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The Signboards and Scenery of Myeong-dong during the 1950s and 60s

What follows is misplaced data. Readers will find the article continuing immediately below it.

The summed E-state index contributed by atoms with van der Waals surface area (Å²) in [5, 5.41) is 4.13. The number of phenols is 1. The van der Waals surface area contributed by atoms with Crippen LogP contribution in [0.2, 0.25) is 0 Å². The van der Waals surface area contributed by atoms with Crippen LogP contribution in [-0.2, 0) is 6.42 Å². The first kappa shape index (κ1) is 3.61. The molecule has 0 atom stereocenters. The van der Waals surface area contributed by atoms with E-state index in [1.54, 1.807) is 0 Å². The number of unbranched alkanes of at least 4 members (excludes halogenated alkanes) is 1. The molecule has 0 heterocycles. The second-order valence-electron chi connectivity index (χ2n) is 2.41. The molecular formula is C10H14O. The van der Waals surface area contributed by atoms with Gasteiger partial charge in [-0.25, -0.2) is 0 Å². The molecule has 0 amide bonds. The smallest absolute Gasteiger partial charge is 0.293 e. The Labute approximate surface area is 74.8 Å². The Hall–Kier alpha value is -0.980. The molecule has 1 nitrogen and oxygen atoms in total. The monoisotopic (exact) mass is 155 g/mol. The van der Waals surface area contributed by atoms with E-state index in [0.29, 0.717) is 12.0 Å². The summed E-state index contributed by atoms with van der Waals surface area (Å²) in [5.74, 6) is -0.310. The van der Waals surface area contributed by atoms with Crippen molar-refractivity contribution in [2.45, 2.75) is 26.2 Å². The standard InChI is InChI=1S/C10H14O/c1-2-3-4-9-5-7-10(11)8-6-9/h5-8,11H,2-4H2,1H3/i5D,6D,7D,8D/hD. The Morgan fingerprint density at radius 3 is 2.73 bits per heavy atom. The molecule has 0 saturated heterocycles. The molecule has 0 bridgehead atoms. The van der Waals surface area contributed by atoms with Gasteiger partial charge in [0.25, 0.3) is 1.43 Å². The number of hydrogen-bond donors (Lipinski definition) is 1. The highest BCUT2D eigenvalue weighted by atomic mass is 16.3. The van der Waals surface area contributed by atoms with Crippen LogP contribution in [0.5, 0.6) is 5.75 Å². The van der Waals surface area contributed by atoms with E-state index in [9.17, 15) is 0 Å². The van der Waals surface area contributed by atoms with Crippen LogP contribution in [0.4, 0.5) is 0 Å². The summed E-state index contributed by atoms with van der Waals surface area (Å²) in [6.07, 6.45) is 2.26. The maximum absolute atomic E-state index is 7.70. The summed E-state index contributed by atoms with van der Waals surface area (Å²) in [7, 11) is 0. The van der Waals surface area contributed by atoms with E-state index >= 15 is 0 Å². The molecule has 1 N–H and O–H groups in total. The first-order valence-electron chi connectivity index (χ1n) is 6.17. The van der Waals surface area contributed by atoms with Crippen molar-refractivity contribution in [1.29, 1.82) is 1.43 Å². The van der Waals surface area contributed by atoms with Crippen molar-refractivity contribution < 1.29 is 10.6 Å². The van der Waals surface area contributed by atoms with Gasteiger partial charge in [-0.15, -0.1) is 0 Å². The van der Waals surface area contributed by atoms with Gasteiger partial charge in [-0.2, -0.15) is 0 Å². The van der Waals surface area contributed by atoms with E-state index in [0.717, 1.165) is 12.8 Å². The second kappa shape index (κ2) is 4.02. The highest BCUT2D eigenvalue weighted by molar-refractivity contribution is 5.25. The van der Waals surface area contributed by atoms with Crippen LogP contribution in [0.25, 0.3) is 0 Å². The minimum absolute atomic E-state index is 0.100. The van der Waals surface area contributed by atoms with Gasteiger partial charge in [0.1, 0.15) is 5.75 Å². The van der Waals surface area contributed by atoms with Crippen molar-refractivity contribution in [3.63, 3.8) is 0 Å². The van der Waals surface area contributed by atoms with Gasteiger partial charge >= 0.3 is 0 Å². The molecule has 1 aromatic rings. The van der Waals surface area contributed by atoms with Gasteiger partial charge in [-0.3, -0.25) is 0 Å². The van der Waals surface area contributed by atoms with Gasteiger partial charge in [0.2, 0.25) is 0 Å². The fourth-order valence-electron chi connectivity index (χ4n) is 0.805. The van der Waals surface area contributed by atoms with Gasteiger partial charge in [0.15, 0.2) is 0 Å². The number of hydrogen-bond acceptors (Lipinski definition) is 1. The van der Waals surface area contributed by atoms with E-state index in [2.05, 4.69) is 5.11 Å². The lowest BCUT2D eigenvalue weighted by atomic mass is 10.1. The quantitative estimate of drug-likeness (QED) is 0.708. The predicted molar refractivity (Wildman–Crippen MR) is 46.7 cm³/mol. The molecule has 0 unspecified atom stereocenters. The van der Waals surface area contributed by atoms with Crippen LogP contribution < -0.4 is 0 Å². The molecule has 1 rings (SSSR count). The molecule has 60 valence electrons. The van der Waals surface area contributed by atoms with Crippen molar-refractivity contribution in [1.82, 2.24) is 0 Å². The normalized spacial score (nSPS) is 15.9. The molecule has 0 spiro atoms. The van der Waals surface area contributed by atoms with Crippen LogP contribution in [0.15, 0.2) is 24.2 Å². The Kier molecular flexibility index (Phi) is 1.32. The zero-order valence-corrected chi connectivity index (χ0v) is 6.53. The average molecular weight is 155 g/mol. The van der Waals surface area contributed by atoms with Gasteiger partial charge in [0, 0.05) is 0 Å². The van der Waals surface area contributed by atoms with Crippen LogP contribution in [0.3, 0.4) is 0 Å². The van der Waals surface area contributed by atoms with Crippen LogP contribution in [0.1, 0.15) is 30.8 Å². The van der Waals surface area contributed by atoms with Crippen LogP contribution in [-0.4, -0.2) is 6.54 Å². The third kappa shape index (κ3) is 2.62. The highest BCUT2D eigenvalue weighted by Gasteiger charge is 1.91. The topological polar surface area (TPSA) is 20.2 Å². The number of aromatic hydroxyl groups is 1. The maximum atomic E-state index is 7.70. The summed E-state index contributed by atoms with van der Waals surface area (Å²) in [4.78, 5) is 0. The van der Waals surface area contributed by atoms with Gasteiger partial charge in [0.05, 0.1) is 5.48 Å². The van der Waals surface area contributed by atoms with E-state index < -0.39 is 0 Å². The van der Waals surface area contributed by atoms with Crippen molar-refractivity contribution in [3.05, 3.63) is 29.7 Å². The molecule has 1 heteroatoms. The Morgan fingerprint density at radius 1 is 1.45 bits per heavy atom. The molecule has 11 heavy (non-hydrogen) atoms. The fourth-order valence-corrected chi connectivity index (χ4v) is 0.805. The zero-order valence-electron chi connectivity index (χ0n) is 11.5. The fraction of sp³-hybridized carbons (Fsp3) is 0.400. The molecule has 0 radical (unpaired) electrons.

This research is on the characteristics of the signboards in Myeong-dong and the views they created with a focus on the 1950s and 60s.Myeong-dong was the epitome of the modern consumption scene in Kyung-sung during the Japanese occupation, and such characteristics continued until Korea was liberalized, and even after the end of the Korean War. Myeong-dong during the 1950s and 60s was the ground zero of Western culture, and the largest main street. It was often brightly lit late into the night with neon signs.Word spellings on the signboards were highly influenced by loanwords especially from English and French.The signs were as densely packed as the stores, and the words and letters protruded out of or were attached to the exterior of the buildings creating a somewhat chaotic and tangled view.These signboards that embodied the culture trends and regional characteristics of that era played a large role in putting Myeong-dong on the map.

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